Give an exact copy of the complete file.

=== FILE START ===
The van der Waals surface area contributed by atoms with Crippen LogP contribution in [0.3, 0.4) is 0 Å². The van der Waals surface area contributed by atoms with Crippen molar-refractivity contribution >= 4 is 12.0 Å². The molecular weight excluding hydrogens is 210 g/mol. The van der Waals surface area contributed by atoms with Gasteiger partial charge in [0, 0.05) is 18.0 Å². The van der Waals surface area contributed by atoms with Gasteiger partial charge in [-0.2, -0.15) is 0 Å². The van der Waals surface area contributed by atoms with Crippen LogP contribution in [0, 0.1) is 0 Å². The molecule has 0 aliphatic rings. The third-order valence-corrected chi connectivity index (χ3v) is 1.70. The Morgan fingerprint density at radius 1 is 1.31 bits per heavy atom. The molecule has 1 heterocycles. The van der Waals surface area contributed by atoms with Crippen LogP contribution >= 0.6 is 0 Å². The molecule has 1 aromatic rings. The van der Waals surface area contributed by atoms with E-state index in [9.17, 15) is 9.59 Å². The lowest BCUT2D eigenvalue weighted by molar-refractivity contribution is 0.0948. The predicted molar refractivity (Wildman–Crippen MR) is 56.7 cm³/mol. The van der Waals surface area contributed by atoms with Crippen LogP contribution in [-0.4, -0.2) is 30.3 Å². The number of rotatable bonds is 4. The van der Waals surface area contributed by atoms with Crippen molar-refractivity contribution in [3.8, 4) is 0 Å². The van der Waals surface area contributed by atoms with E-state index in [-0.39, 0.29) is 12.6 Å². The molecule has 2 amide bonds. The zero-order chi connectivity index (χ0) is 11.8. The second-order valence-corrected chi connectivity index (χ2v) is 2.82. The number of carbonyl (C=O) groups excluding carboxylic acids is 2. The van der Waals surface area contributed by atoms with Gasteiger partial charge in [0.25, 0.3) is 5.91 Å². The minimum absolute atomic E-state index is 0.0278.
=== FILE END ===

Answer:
The van der Waals surface area contributed by atoms with Crippen LogP contribution in [0.3, 0.4) is 0 Å². The van der Waals surface area contributed by atoms with Crippen molar-refractivity contribution >= 4 is 12.0 Å². The molecular weight excluding hydrogens is 210 g/mol. The van der Waals surface area contributed by atoms with Gasteiger partial charge in [0, 0.05) is 18.0 Å². The van der Waals surface area contributed by atoms with Gasteiger partial charge in [-0.2, -0.15) is 0 Å². The van der Waals surface area contributed by atoms with Crippen LogP contribution in [0, 0.1) is 0 Å². The molecule has 0 aliphatic rings. The third-order valence-corrected chi connectivity index (χ3v) is 1.70. The Morgan fingerprint density at radius 1 is 1.31 bits per heavy atom. The molecule has 1 heterocycles. The van der Waals surface area contributed by atoms with Crippen LogP contribution >= 0.6 is 0 Å². The molecule has 1 aromatic rings. The van der Waals surface area contributed by atoms with E-state index in [9.17, 15) is 9.59 Å². The lowest BCUT2D eigenvalue weighted by molar-refractivity contribution is 0.0948. The predicted molar refractivity (Wildman–Crippen MR) is 56.7 cm³/mol. The van der Waals surface area contributed by atoms with Crippen LogP contribution in [-0.4, -0.2) is 30.3 Å². The number of rotatable bonds is 4. The van der Waals surface area contributed by atoms with Crippen molar-refractivity contribution in [3.8, 4) is 0 Å². The van der Waals surface area contributed by atoms with E-state index in [-0.39, 0.29) is 12.6 Å². The molecule has 2 amide bonds. The zero-order chi connectivity index (χ0) is 11.8. The second-order valence-corrected chi connectivity index (χ2v) is 2.82. The number of carbonyl (C=O) groups excluding carboxylic acids is 2. The van der Waals surface area contributed by atoms with Gasteiger partial charge in [0.25, 0.3) is 5.91 Å². The minimum absolute atomic E-state index is 0.0278.